I also find that, due to your avatar, I get the feeling that your yelling all the time. you could be saying hello or quoting poetry, but that avatar would still make me think you were on the other end with your keyboard screaming while typing.

  11. #11
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    Quote Originally Posted by Adiankur
    I have no idea, as I have never been on the trek 1000 or the volpe. Someone else may know the answer to that though. I do have another concern though. I have heard that certain shifters are more reliable while touring. the volpe has them right under the brakes while the surly and the trek 520 has them at the end of the bars. Whats the deal there?

    I also find that, due to your avatar, I get the feeling that your yelling all the time. you could be saying hello or quoting poetry, but that avatar would still make me think you were on the other end with your keyboard screaming while typing.
    http://www.tomcruiseisnuts.com/

  12. #12
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    Quote Originally Posted by Portis
    Yeah, I know the tom cruise connection as I read a post were someone asked you about it, but it still sticks in my head whenever I read your posts. Its nothing personal, its the visual that sticks in my brain and manipulates my thought process. Oh Crap, the church of scientology has me!!!

  13. #13
    On Two Wheels sam83's Avatar
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    Quote Originally Posted by Portis
    How will a volpe differ from my current Trek 1000? (2005) How much slower will it be? How much more comfortable? Will the ride be better or worse?
    Compared to my Litespeed Solano, it is a cushy ride. There is a complaint flex on big bumps.
    Compared to my old Lemond Tourmalet (steel), it feels more stiff in the bb.

    GF claims I'm faster on the Volpe. It is slower up hills cause it has to be 25 lbs+.

    Compared to the Trek 1000, it's slower steering and also won't jump out from under you when you stomp on the pedals. Is it slow? Not really that you would notice, but it's not quick. Would not make a good crit bike. But on the other hand, it's not twitchy, so it takes less focus to hold the line. That's nice, especailly when you are just out enjoying the day.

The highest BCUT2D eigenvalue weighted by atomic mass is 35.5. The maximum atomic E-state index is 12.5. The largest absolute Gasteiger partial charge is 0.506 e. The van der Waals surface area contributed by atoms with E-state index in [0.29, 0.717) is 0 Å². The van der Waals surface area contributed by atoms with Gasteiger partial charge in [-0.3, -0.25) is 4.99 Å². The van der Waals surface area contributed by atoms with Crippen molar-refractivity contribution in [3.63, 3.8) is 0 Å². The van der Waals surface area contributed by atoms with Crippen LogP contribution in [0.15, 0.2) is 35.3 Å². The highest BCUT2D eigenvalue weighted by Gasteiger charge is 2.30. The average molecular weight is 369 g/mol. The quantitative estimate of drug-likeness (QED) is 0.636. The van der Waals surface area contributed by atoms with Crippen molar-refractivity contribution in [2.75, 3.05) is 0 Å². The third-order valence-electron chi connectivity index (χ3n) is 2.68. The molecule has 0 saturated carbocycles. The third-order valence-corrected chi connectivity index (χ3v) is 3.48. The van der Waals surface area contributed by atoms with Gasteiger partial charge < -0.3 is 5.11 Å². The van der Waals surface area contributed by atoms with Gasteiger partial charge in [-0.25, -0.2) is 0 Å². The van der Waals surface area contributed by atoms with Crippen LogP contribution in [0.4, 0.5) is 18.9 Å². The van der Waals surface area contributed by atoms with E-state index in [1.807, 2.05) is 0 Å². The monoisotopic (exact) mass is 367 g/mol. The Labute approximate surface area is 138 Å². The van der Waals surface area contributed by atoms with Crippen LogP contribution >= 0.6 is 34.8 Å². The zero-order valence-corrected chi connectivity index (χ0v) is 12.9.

Clearance for wide tires and fenders give it versatility as a general road bike over the Trek 1000. Plus you can mount racks an panniers on it. All depends on what you like or want.

  14. #14
    On Two Wheels sam83's Avatar
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    Quote Originally Posted by Adiankur
    I have no idea, as I have never been on the trek 1000 or the volpe. Someone else may know the answer to that though. I do have another concern though. I have heard that certain shifters are more reliable while touring. the volpe has them right under the brakes while the surly and the trek 520 has them at the end of the bars. Whats the deal there?
    STI brifters are more complicated and I suppose they fail more often or earlier than bar end shifters. They also perfom two functions (break and shift). I suppose that if something extremely severe happened (tremendous impact?), you could theoretically loose both functions. I would think this would be rare. Even rarer would be for this to happen any you want to (or can) get right back on the bike!

    If I was going to be in a position where I would not have reasonable access to a bike shop or phone or did not have or want to spend the money to replace them, I'd go with the bar end kind. Of course those bar end shifter folks will likely be hauling a portable welder with them just in case they break their frame!

    I think brifters are reasonably reliable. I mean, road racers use them and cross racers use them too. Our household has put 23,000 miles on brifters in the last 5 years and a couple took a lot of abuse without failure. I did replace one 10-spd brifter because it was not shifting well. One set of Ultegra 9-spd has about 9,000 miles and work like new. Personally, I think it's more a matter of style or preference, but I'm sure some bar end devotees might disagree.

  15. #15
    Velocipedic Practitioner
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    I usesd to tour on a Volpe and found it to be comfortable, reliable, easy to ship and carried all the load I ever needed. (Bear in mind my longest tours seldom exceed 10 days.)
    Other forms of transportation grow daily more nightmarish. Only the bicycle remains pure in heart. - Iris Murdoch

  16. #16
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    Sam83 thanks, that helps a bit there.

    PurpleK I doubt I would go beyond 10 days to start anyway, maybe max at 14days but probably not right away. I would likely start out with a long weekend. Take a train somewhere, and take off from there, take train back. I dont have a lot of interest starting out where I live at this point, as I would feel that it would take me a couple of days to get to somewhere interesting.

  17. #17
    This user is a pipebomb brotherdan's Avatar
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    I was on the road for three months with my volpe in '03. It can carry as much gear as you need it to.

    Bikes belong in the motor city